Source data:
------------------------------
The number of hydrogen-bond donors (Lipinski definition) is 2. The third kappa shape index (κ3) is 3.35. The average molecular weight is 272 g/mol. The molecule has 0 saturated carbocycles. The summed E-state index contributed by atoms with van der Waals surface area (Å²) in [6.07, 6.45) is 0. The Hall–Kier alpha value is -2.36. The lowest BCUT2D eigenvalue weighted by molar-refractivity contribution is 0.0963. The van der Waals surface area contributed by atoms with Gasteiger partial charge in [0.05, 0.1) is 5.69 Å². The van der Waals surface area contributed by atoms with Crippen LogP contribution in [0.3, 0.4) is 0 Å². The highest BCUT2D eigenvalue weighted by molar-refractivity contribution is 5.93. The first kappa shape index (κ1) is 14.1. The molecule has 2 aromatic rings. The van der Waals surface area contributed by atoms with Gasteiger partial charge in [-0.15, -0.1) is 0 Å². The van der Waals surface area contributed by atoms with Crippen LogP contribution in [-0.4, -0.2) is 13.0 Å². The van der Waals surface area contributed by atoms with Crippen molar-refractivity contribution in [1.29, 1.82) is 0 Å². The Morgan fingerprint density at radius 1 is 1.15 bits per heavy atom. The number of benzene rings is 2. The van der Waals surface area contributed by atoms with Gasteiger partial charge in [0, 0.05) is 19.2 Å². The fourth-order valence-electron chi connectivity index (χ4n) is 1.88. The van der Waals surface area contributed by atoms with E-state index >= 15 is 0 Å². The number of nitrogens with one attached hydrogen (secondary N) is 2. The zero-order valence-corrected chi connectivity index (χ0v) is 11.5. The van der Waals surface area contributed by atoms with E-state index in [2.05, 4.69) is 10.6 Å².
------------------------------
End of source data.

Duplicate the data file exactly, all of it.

The number of hydrogen-bond donors (Lipinski definition) is 2. The third kappa shape index (κ3) is 3.35. The average molecular weight is 272 g/mol. The molecule has 0 saturated carbocycles. The summed E-state index contributed by atoms with van der Waals surface area (Å²) in [6.07, 6.45) is 0. The Hall–Kier alpha value is -2.36. The lowest BCUT2D eigenvalue weighted by molar-refractivity contribution is 0.0963. The van der Waals surface area contributed by atoms with Gasteiger partial charge in [0.05, 0.1) is 5.69 Å². The van der Waals surface area contributed by atoms with Crippen LogP contribution in [0.3, 0.4) is 0 Å². The highest BCUT2D eigenvalue weighted by molar-refractivity contribution is 5.93. The first kappa shape index (κ1) is 14.1. The molecule has 2 aromatic rings. The van der Waals surface area contributed by atoms with Gasteiger partial charge in [-0.15, -0.1) is 0 Å². The van der Waals surface area contributed by atoms with Crippen LogP contribution in [-0.4, -0.2) is 13.0 Å². The van der Waals surface area contributed by atoms with Crippen molar-refractivity contribution in [1.29, 1.82) is 0 Å². The Morgan fingerprint density at radius 1 is 1.15 bits per heavy atom. The number of benzene rings is 2. The van der Waals surface area contributed by atoms with Gasteiger partial charge in [0, 0.05) is 19.2 Å². The fourth-order valence-electron chi connectivity index (χ4n) is 1.88. The van der Waals surface area contributed by atoms with E-state index >= 15 is 0 Å². The number of nitrogens with one attached hydrogen (secondary N) is 2. The zero-order valence-corrected chi connectivity index (χ0v) is 11.5. The van der Waals surface area contributed by atoms with E-state index in [2.05, 4.69) is 10.6 Å².